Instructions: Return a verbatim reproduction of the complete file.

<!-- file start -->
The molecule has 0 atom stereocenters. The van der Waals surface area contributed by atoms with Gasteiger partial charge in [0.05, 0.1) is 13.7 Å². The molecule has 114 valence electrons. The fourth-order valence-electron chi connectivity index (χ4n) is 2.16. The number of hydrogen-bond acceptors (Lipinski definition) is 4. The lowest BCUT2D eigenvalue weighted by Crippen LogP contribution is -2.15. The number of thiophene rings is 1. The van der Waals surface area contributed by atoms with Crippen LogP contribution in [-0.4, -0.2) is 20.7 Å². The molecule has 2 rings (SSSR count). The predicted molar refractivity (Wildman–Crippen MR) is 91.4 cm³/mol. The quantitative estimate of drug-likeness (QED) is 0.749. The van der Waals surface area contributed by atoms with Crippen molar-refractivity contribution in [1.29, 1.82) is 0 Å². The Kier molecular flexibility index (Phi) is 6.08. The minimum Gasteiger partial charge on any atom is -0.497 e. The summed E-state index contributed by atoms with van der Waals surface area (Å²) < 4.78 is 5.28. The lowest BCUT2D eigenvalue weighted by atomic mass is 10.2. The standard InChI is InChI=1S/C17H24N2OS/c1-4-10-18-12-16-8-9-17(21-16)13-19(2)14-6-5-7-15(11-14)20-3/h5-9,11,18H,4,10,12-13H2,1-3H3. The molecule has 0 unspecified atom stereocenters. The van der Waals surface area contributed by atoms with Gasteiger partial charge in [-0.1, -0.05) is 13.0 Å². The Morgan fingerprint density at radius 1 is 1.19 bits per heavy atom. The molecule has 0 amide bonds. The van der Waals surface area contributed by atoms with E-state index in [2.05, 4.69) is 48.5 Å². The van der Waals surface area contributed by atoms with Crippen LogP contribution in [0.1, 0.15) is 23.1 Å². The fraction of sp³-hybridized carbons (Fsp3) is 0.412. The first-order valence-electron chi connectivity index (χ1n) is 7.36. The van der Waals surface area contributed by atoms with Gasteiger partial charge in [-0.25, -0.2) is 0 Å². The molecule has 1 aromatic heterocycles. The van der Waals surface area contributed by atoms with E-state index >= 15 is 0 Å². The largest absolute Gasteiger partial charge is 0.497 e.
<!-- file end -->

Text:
The molecule has 0 atom stereocenters. The van der Waals surface area contributed by atoms with Gasteiger partial charge in [0.05, 0.1) is 13.7 Å². The molecule has 114 valence electrons. The fourth-order valence-electron chi connectivity index (χ4n) is 2.16. The number of hydrogen-bond acceptors (Lipinski definition) is 4. The lowest BCUT2D eigenvalue weighted by Crippen LogP contribution is -2.15. The number of thiophene rings is 1. The van der Waals surface area contributed by atoms with Crippen LogP contribution in [-0.4, -0.2) is 20.7 Å². The molecule has 2 rings (SSSR count). The predicted molar refractivity (Wildman–Crippen MR) is 91.4 cm³/mol. The quantitative estimate of drug-likeness (QED) is 0.749. The van der Waals surface area contributed by atoms with Crippen molar-refractivity contribution in [1.29, 1.82) is 0 Å². The Kier molecular flexibility index (Phi) is 6.08. The minimum Gasteiger partial charge on any atom is -0.497 e. The summed E-state index contributed by atoms with van der Waals surface area (Å²) < 4.78 is 5.28. The lowest BCUT2D eigenvalue weighted by atomic mass is 10.2. The standard InChI is InChI=1S/C17H24N2OS/c1-4-10-18-12-16-8-9-17(21-16)13-19(2)14-6-5-7-15(11-14)20-3/h5-9,11,18H,4,10,12-13H2,1-3H3. The molecule has 0 unspecified atom stereocenters. The van der Waals surface area contributed by atoms with Gasteiger partial charge in [-0.1, -0.05) is 13.0 Å². The Morgan fingerprint density at radius 1 is 1.19 bits per heavy atom. The molecule has 0 amide bonds. The van der Waals surface area contributed by atoms with E-state index in [2.05, 4.69) is 48.5 Å². The van der Waals surface area contributed by atoms with Crippen LogP contribution in [0.1, 0.15) is 23.1 Å². The fraction of sp³-hybridized carbons (Fsp3) is 0.412. The first-order valence-electron chi connectivity index (χ1n) is 7.36. The van der Waals surface area contributed by atoms with Gasteiger partial charge in [-0.25, -0.2) is 0 Å². The molecule has 1 aromatic heterocycles. The van der Waals surface area contributed by atoms with E-state index >= 15 is 0 Å². The largest absolute Gasteiger partial charge is 0.497 e.